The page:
The use of the bow and arrow for hunting and for war dates back to the Paleolithic period in Africa, Asia, and Europe. It was widely used in ancient Egypt, Mesopotamia, Persia, the Americas, and Europe until the introduction of gunpowder. Arrowheads were first made of burnt wood, then stone or bone, and then metals. Various woods and bones were used for the bow itself. However, it was not a powerful weapon until the invention of the compound, or composite, bow around 1500 B.C. on the steppes of Central Asia. A composite bow is made of various materials (wood, horn, sinew) glued together so as to increase their natural strength and elasticity. Bows and arrows were among the dominant weapons used by Assyrian chariots, Parthian cavalry, Mongol horsemen, and English longbowmen. At other times they have been used more as auxiliary weapons for massed infantry or cavalry.
The crossbow, although known in Roman times, was not widely used in Europe until the Middle Ages. In China, however, where it developed at the same time, the crossbow revolutionized warfare. A crossbow is a bow set on a stock. It fires missiles propelled by mechanical energy and released by a trigger. It could be more powerful than the ordinary bow and could fire arrows, darts, or stones. It was, however, slower to fire than the longbow and almost as difficult to wield; even the arbalest, a later crossbow, was clumsy and slow. By the end of the 13th cent. use of the crossbow had declined. At the battle of Crécy (1346) English longbowmen, firing from fixed positions, proved far more efficient than Genoese crossbowmen fighting for the French.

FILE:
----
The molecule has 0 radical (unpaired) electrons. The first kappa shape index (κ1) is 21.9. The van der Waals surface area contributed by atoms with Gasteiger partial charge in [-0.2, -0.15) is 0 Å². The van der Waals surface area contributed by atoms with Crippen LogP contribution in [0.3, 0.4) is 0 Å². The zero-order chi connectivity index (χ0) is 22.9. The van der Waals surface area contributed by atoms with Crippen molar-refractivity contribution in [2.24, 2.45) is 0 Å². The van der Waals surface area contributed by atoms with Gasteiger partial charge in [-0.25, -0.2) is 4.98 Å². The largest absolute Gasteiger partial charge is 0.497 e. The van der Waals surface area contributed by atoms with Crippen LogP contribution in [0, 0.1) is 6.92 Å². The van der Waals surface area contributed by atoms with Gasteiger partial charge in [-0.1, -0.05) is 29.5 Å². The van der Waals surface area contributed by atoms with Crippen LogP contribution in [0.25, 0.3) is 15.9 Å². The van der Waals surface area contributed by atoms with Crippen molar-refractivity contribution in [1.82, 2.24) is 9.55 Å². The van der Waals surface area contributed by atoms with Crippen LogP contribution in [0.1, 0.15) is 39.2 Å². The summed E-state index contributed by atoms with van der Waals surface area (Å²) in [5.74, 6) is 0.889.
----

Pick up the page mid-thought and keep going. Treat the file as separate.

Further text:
The longbow, which was in use in Wales in the 12th cent. became prominent in the Welsh Wars of Edward I in the late 13th cent. For the rest of that century, the English emphasized skill with the longbow; it was inexpensive, mobile, and easily adapted to a peasant army. Only in England did the longbow survive the introduction of gunpowder; it was superseded gradually by firearms. It was a powerful weapon, but it took great strength to pull and years of practice to master. The Chinese also developed a longbow, which proved much less effective than the English variety. The Asian bow, designed for use on horseback, was shorter and lighter than the English longbow and could be more rapidly fired. The Chinese later developed the repeating crossbow, an ingenious weapon that proved ineffective against repeating rifles in the First Sino-Japanese War.
Since bows and arrows are relatively easy to make and can produce a rapid rate of fire, they were used in warfare long after gunpowder was introduced, for primitive firearms required much time to load, were hard to manufacture, and often failed. In Japan and North America archery was very important culturally as well as militarily. See archery; hunting.
See R. Hardy, The Longbow (1976); R. Payne—Galway, Crossbow (1988).
The bow and arrow sign is an endoscopic sign for determining the location of the ileocecal valve during colonoscopy. Identifying the ileocecal valve in a colonoscopy is important, as it indicates that the entire colon has been visualized.
The identifiable landmarks in the cecum are the appendiceal orifice -- which is a curvilinear indent indicating the location of the appendix from the lumen of the bowel, and the ileocecal valve, which appears as a puckering in the most distal fold of the cecum.
The bow and arrow sign uses the curve of the appendiceal orifice to point toward the direction of the ileocecal valve, as if it were a bow guiding an arrow. The colonoscope can be passed in this direction in order to enter the terminal ileum. This is used as one of two identifiable landmarks of the colon (the other being the anus), and signifies that the entire colon has been visualized.